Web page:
One of the highlights of 2019 will be celebrations of the 50th anniversary of the moment in July 1969 when the human race held its collective breath to watch its first members set foot on another celestial body. In retrospect, the Apollo moon landings were a triumph of engineering and right-stuff piloting but in exploration terms a frenzied dash up a blind alley. By taking stupendous risks with human lives the US was able to beat the Soviet Union's cold war challenge in space. However once the stunt had been achieved, there was nowhere else for astronauts to go and the technology was not available to exploit where they had been. 

The very impracticability of exploiting the 1960s space race for military or commercial purposes left an important legacy. It allowed both superpowers to put on a high-minded front about exploration for the benefit of science and humanity: 'We came in peace for all mankind', as the lunar plaque signed by President Richard Nixon put it. An important consequence of this spirit was the 1967 Outer Space Treaty, supported by both then superpowers and unanimously endorsed by the UN General Assembly. It has since been ratified by 62 states. 

Article I of the treaty provides that: '… exploration and use of outer space, including the moon and other celestial bodies, shall be carried out for the benefit and in the interests of all countries, irrespective of their degree of economic or scientific development, and shall be the province of all mankind'. Specifically it prevents the placing of weapons of mass destruction in orbit or on the moon or other celestial bodies. The treaty also rules that outer space is not subject to 'national appropriation'.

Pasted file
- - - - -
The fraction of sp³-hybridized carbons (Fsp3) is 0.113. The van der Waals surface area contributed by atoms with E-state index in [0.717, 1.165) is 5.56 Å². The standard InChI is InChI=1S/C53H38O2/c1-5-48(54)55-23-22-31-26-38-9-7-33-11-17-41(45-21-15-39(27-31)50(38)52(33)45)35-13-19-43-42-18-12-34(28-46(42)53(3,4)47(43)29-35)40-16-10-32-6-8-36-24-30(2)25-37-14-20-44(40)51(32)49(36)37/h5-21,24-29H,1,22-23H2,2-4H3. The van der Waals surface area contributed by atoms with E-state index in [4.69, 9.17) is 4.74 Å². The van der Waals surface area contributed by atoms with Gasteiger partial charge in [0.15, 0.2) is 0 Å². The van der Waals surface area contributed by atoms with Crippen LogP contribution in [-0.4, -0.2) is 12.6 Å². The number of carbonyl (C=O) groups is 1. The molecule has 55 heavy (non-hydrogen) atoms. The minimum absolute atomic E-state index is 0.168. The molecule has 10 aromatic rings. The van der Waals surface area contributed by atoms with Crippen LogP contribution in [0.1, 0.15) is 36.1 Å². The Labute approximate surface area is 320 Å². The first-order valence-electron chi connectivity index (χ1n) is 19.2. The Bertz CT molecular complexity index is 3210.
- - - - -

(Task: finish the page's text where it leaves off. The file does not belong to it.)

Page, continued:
In the spirit of the 1960s, these were easy enough rules to sign up to (though with an element of humbug: both superpowers were running covert programmes to find ways of exploiting the military's new high ground). Half a century on, reality has changed. Whether we like it or not, space is now militarised. More to the point for international law-making, it is increasingly a commercial proposition. Hence we see a growing chorus of calls for reform in international law to protect commercial activities, including clarifying that awkward ban on 'appropriation'. 

Reformers will face an uphill struggle, however, simply because - unlike in the 1960s - commercial exploitation of outer space is no longer in the realm of science fiction. While space tourism will probably prove a flash (perhaps literally) in the pan once a few billionaires have had a ride, the commercial potential of small, cheap, low-orbit satellites is immense. Meanwhile, advances in artificial intelligence and robotics make the remote exploitation of the resources of the moon and asteroids a plausible possibility. A harbinger may be this week's impressive Chinese landing on the far side of the moon. 

Experience shows that, the higher the commercial stakes, the more difficult it will be to draft new international laws. Legislating for reality is a lot harder than sanctimonious posturing. And business can also expect counter-lobbies calling for the protection of celestial environments: after all Apollo 11 may have come in peace, but the litter it strewed on the moon is still there, 50 years on.

Rather as the high seas were once de facto governed by English law, outer space will be regulated by whichever nation emerges as the dominant space power. That may well be neither of the contenders in the moon race.